In the midst of this pandemic, I feel the anxiety of the not knowing—how long the pandemic will last, how many people will get sick, how many will die, how close to home the virus will come—all the uncertainties of the situation.
There are many mysteries, I often say, things over which I have no power or control. I believe I am invited to accept that I am powerless over them. At the same time, I am invited to continue to live in trust and hope.
And that means not just being alive, but living fully, joyfully and gratefully.
Here are some practices that help me to remain optimistic and hopeful:
What helps you stay hopeful?
My home is filled with gifts, reminders of what has been.
Each room has treasures that speak to me of blessing.
Pay attention to what calls to you.
A family photograph, a candle’s flame, the tree outside your window, a bird soaring overhead,
Whispering your name and inviting you to come back to yourself.
If we are open to it, even a stone can be a door.
Recently, I have spoken about my work at a cancer support center to several Optimist Clubs, and every time I hear the Optimist Creed, this line stands out:
To give so much time to the improvement of yourself that you have no time to criticize others.
One of my Lenten plans was to see the people in front of me. Sometimes I don’t actually see the person standing in front of me, but rather I see a version of that person which is based on my past experiences with him or her, and I know that is not always accurate.
Instead, I want to try to see as God sees—to see the potential in each person, to see the best in each one. I want to be less critical and more hopeful about the people in my life.Usually, though, I form an impression of someone when we meet. If someone is prickly, I tend to think, “This is a prickly person.” I can then find it difficult to change that initial impression, to let go of my expectations that someone will act in a particular way. I can easily devote attention and energy to the faults of others while conveniently overlooking my own. I know, though, that when I get a glimpse of myself as God sees me, it is a better version of me. From God’s perspective, I am capable of being my best self—loving, forgiving, accepting and merciful. When others see the best in me, and let me know that, I am more likely to be that person (or at least be more aware when I am not). The ability of others to see the best in me helps me to grow into the person God created me to be.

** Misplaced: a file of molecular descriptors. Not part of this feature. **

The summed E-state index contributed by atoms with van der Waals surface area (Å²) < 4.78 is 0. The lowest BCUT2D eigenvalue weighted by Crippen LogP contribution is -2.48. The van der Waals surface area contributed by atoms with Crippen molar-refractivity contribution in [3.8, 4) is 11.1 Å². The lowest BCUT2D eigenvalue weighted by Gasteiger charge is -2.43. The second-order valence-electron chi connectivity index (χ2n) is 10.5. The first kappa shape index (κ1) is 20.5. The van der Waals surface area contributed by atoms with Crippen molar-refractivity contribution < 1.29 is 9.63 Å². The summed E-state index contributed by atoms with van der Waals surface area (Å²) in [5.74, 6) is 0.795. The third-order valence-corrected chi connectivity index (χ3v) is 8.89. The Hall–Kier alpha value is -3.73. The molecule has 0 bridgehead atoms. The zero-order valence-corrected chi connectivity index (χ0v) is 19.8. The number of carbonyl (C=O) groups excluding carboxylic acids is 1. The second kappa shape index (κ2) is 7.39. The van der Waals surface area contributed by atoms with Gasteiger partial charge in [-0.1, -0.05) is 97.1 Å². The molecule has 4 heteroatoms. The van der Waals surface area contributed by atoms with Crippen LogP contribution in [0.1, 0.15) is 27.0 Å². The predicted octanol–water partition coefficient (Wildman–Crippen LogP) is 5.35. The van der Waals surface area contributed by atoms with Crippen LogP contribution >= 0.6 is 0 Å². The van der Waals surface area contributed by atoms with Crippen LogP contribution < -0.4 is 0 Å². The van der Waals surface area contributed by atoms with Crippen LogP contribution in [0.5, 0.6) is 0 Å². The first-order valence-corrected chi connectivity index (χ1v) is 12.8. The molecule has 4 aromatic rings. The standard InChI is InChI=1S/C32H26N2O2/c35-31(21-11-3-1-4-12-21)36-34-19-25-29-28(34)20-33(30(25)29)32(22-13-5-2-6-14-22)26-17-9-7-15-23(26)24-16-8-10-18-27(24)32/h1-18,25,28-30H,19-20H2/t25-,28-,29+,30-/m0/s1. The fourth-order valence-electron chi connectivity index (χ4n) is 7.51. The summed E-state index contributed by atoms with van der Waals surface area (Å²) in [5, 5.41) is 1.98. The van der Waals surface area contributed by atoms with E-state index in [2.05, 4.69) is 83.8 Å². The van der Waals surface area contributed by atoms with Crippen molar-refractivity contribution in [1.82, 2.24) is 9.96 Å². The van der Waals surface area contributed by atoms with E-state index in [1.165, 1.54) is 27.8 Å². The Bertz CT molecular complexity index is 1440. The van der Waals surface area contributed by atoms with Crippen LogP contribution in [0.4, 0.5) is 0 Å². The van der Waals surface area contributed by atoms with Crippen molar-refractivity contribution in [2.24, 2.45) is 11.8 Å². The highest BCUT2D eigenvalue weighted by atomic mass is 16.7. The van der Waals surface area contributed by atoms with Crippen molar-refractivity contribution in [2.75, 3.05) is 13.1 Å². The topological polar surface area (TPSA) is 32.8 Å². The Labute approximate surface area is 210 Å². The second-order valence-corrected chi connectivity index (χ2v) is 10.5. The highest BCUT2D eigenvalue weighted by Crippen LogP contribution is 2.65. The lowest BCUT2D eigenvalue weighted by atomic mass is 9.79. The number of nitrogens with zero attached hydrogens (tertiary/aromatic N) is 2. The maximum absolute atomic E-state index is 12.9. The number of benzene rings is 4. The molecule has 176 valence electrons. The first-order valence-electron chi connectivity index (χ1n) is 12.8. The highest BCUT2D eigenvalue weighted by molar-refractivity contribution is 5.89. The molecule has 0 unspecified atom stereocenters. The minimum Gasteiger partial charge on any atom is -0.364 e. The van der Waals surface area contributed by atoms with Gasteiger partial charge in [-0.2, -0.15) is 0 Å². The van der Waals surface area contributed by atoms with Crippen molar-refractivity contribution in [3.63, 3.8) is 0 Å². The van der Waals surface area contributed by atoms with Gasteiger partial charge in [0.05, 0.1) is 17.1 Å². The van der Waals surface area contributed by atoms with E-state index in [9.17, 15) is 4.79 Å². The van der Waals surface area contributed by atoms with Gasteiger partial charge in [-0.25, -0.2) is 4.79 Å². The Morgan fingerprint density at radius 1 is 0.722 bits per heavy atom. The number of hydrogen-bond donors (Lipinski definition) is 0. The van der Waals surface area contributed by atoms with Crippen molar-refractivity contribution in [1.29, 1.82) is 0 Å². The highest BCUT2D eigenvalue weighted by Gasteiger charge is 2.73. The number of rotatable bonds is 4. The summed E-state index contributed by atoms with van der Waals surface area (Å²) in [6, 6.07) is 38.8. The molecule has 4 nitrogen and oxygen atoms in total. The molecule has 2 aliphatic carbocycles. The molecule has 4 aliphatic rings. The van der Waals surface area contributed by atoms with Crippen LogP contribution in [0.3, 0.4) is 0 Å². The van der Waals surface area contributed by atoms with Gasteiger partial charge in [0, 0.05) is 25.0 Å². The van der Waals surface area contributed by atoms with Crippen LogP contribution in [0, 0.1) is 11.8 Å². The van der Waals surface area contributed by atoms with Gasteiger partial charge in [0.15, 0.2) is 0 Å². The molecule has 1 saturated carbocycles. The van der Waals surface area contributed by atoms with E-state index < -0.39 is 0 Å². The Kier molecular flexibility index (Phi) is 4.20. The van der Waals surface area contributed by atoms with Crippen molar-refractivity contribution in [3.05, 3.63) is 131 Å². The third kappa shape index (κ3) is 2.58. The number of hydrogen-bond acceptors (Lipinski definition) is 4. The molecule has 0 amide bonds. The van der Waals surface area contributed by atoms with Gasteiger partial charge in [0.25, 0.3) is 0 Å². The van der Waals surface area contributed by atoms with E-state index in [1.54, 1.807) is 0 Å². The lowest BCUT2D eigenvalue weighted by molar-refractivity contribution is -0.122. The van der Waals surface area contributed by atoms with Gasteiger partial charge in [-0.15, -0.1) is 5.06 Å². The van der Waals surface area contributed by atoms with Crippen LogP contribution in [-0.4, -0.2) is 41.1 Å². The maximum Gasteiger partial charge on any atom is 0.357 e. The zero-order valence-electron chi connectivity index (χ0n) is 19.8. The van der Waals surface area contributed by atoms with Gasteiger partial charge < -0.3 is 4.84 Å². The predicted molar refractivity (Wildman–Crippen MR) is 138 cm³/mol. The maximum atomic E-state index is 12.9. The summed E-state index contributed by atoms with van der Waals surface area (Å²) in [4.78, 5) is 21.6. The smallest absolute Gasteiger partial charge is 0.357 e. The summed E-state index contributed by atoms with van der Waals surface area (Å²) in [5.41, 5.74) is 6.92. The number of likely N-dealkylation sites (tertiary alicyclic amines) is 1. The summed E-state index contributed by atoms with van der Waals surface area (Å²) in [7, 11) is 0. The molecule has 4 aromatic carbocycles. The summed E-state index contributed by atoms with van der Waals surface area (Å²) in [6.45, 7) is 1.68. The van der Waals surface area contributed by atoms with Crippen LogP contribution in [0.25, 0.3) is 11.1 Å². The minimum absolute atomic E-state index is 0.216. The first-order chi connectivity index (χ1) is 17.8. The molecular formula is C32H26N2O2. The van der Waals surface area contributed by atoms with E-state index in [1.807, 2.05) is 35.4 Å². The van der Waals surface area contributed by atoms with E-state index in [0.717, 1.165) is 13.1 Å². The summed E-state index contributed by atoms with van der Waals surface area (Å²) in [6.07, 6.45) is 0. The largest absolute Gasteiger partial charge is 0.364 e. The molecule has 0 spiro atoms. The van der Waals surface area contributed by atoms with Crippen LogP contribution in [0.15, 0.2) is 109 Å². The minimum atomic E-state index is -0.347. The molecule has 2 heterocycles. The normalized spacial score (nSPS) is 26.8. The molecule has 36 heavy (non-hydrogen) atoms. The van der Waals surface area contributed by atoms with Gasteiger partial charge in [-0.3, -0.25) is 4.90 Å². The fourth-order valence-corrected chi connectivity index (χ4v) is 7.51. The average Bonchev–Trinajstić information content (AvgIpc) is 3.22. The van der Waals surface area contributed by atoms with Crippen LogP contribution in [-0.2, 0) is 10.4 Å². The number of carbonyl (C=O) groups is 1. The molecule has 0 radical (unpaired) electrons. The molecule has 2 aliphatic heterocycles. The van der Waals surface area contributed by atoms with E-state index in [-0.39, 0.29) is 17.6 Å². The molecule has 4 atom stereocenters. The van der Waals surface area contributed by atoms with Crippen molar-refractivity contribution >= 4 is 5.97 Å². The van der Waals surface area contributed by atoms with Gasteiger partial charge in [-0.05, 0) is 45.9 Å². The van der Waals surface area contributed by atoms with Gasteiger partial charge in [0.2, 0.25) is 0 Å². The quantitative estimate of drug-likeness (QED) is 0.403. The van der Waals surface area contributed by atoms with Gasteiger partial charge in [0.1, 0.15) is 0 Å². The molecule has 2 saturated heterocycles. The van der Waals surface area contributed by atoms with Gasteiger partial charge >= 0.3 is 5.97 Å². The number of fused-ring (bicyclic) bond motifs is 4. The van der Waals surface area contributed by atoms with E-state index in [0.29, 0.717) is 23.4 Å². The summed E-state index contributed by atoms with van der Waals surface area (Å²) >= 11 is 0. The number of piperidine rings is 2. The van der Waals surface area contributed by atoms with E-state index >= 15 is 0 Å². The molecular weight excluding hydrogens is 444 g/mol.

God invites me to focus on improving myself, on fixing my own faults before I start looking at others.When I am aware of my own flaws, I am less likely to be critical of others. When I remember that I grow and change, it is easier to believe that others also grow and change—and also easier to see their potential.
Practicing seeing as God sees also makes me more compassionate. Seeing the potential in others and allowing them the space to grow into their potential reminds me we are all on the path to discovering who God created us to be. Hoping that I and others can live up to the vision God has for us shifts my vision from pessimism to optimism; God’s vision is always hopeful and expansive.Every person who stands before me has the potential to become all that God intended. My desire is to accept the people who come into my life without criticism or judgment and to imagine them as their best selves, the selves God created them to be.